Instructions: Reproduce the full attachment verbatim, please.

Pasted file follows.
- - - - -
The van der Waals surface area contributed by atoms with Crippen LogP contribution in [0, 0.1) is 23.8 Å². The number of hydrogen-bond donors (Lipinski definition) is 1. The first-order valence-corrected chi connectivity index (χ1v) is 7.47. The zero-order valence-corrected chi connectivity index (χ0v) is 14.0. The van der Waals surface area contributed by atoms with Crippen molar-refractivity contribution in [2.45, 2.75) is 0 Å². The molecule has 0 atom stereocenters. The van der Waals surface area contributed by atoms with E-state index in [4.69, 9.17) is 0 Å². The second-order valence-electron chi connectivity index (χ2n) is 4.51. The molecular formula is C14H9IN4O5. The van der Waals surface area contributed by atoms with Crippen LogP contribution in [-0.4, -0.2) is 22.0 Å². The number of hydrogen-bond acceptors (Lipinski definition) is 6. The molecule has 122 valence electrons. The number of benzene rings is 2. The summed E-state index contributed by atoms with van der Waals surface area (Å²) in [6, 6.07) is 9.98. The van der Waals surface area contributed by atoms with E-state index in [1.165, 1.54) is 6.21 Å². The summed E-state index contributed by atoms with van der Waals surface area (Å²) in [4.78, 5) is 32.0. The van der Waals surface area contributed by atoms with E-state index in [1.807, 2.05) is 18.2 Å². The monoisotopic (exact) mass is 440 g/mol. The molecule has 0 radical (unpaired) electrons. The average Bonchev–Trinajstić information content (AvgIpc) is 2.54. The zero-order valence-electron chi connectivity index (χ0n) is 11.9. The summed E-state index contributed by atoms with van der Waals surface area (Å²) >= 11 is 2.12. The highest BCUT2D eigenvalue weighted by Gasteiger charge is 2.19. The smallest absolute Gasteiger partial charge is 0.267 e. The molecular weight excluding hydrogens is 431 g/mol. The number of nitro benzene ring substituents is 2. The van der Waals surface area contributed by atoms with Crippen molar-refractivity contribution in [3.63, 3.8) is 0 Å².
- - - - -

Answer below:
The van der Waals surface area contributed by atoms with Crippen LogP contribution in [0, 0.1) is 23.8 Å². The number of hydrogen-bond donors (Lipinski definition) is 1. The first-order valence-corrected chi connectivity index (χ1v) is 7.47. The zero-order valence-corrected chi connectivity index (χ0v) is 14.0. The van der Waals surface area contributed by atoms with Crippen molar-refractivity contribution in [2.45, 2.75) is 0 Å². The molecule has 0 atom stereocenters. The van der Waals surface area contributed by atoms with E-state index in [4.69, 9.17) is 0 Å². The second-order valence-electron chi connectivity index (χ2n) is 4.51. The molecular formula is C14H9IN4O5. The van der Waals surface area contributed by atoms with Crippen LogP contribution in [-0.4, -0.2) is 22.0 Å². The number of hydrogen-bond acceptors (Lipinski definition) is 6. The molecule has 122 valence electrons. The number of benzene rings is 2. The summed E-state index contributed by atoms with van der Waals surface area (Å²) in [6, 6.07) is 9.98. The van der Waals surface area contributed by atoms with E-state index in [1.165, 1.54) is 6.21 Å². The summed E-state index contributed by atoms with van der Waals surface area (Å²) in [4.78, 5) is 32.0. The van der Waals surface area contributed by atoms with E-state index in [1.807, 2.05) is 18.2 Å². The monoisotopic (exact) mass is 440 g/mol. The molecule has 0 radical (unpaired) electrons. The average Bonchev–Trinajstić information content (AvgIpc) is 2.54. The zero-order valence-electron chi connectivity index (χ0n) is 11.9. The summed E-state index contributed by atoms with van der Waals surface area (Å²) >= 11 is 2.12. The highest BCUT2D eigenvalue weighted by Gasteiger charge is 2.19. The smallest absolute Gasteiger partial charge is 0.267 e. The molecular weight excluding hydrogens is 431 g/mol. The number of nitro benzene ring substituents is 2. The van der Waals surface area contributed by atoms with Crippen molar-refractivity contribution in [3.63, 3.8) is 0 Å².